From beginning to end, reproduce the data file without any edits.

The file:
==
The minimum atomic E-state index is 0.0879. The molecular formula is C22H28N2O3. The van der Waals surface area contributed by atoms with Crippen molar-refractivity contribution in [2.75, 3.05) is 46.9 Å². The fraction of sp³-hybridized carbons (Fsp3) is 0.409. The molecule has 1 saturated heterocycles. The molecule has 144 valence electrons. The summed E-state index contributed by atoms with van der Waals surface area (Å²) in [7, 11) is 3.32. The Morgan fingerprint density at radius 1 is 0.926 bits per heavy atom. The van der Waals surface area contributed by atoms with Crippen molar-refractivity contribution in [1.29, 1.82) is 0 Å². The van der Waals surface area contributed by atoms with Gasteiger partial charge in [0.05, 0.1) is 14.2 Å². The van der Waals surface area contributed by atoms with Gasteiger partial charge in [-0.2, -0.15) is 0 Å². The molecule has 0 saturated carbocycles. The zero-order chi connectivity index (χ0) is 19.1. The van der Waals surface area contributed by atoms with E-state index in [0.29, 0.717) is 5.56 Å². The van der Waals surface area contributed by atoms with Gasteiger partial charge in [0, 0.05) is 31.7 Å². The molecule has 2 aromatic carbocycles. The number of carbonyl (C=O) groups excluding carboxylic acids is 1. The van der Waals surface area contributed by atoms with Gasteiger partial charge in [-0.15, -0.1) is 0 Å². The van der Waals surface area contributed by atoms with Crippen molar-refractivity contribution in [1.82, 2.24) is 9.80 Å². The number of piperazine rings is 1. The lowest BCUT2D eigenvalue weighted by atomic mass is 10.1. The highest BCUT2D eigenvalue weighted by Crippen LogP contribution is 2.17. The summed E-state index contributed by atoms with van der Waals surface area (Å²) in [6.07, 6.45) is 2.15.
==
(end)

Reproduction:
The minimum atomic E-state index is 0.0879. The molecular formula is C22H28N2O3. The van der Waals surface area contributed by atoms with Crippen molar-refractivity contribution in [2.75, 3.05) is 46.9 Å². The fraction of sp³-hybridized carbons (Fsp3) is 0.409. The molecule has 1 saturated heterocycles. The molecule has 144 valence electrons. The summed E-state index contributed by atoms with van der Waals surface area (Å²) in [7, 11) is 3.32. The Morgan fingerprint density at radius 1 is 0.926 bits per heavy atom. The van der Waals surface area contributed by atoms with Crippen molar-refractivity contribution in [1.29, 1.82) is 0 Å². The van der Waals surface area contributed by atoms with Gasteiger partial charge in [0.05, 0.1) is 14.2 Å². The van der Waals surface area contributed by atoms with Gasteiger partial charge in [-0.2, -0.15) is 0 Å². The molecule has 0 saturated carbocycles. The zero-order chi connectivity index (χ0) is 19.1. The van der Waals surface area contributed by atoms with E-state index in [0.29, 0.717) is 5.56 Å². The van der Waals surface area contributed by atoms with Gasteiger partial charge in [0, 0.05) is 31.7 Å². The molecule has 2 aromatic carbocycles. The number of carbonyl (C=O) groups excluding carboxylic acids is 1. The van der Waals surface area contributed by atoms with Gasteiger partial charge in [-0.15, -0.1) is 0 Å². The van der Waals surface area contributed by atoms with Crippen molar-refractivity contribution in [1.82, 2.24) is 9.80 Å². The number of piperazine rings is 1. The lowest BCUT2D eigenvalue weighted by atomic mass is 10.1. The highest BCUT2D eigenvalue weighted by Crippen LogP contribution is 2.17. The summed E-state index contributed by atoms with van der Waals surface area (Å²) in [6.07, 6.45) is 2.15.